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How to boost your mood

Jas.jpgMS-UK Counsellor Jas Sembhi explains why people with multiple sclerosis can have low mood and anxiety

There are many reasons people affected by multiple sclerosis (MS) may experience anxiety or low mood. There may be feelings of low mood when you are first diagnosed, feelings of anxiety should a relapse occur, feelings of anxiety at what the future may hold – in particular the uncertainty of not knowing what the future might be. There is also the anxiety of not being able to do everyday things that you could previously do.

Due to the present situation, some clients have spoken about feelings of anxiety due to COVID-19 and how this may impact them due to low immunity. Having to self-isolate and not being able to do the things which previously made them feel good is also leading to low mood.
One technique I practise to help with anxiety is ‘grounding’. This technique helps us to bring our attention to the present moment by focusing on our senses and naming to ourselves

•    Five things we can see
•    Four things we can feel
•    Three things we can hear 
•    Two things we can smell 
•    One thing we can taste

Grounding can help take focus away from the anxiety felt about an uncertain future.

Sometimes, for people affected by MS, you may be experiencing low mood due to how you are feeling at the present moment and the symptoms you may be experiencing. Doing things that make you feel happy and that are good for you can help. It might be useful to begin by making a list of what makes you happy. These could be really simple things like listening to music that lifts your mood, looking at old photos that make you smile, wearing an outfit that makes you feel good, and talking to people who are positive.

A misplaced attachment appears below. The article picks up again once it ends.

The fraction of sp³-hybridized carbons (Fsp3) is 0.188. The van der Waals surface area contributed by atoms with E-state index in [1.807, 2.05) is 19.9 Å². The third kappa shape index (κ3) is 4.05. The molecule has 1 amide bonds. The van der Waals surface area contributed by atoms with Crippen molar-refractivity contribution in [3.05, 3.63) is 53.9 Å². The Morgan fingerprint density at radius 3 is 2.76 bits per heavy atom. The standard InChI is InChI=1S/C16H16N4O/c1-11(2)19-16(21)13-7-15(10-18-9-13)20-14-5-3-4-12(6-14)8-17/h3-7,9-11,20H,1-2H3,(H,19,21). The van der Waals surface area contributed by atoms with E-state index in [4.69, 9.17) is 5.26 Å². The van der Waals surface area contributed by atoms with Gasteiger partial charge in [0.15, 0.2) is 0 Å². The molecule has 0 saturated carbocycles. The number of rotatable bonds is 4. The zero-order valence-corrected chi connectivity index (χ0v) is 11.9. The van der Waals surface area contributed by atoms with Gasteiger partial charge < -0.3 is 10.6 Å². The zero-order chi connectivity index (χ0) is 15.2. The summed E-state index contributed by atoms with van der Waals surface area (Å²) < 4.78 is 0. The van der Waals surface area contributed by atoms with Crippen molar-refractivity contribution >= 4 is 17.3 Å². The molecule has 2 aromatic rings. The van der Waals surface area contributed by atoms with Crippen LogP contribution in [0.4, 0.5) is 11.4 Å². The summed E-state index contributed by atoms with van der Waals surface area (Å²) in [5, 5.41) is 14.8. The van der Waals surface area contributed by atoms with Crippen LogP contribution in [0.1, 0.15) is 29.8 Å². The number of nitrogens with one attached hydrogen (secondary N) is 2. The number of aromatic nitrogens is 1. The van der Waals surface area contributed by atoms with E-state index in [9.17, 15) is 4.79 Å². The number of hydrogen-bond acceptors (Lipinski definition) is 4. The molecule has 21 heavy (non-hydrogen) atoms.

In this present situation, although you may not be able to physically go out and meet people, you could make a note of people to call over the telephone or video call – sometimes just the thought that you will be speaking to someone who makes you feel good can start to help lift your mood. 

It may be that you find it difficult to do some of the things that previously made you happy due to MS symptoms. It might help to try new things and see what works for you – for example, joining a peer support group. This can be helpful as it gives the opportunity to talk with people who have shared similar experiences – sometimes it can seem lonely feeling that others may not understand what you’re going through. Talking to someone who does understand may help you feel you are not alone.

Everyone will experience happiness differently – so it’s important to find what works for you.

“Happiness is the meaning and the purpose of life, the whole aim and end of human existence.” 
Aristotle

"There are only two days in the year that nothing can be done. One is called Yesterday and the other is called tomorrow. Today is the right day to love, believe, do and mostly live. "
Dalai Lama
 

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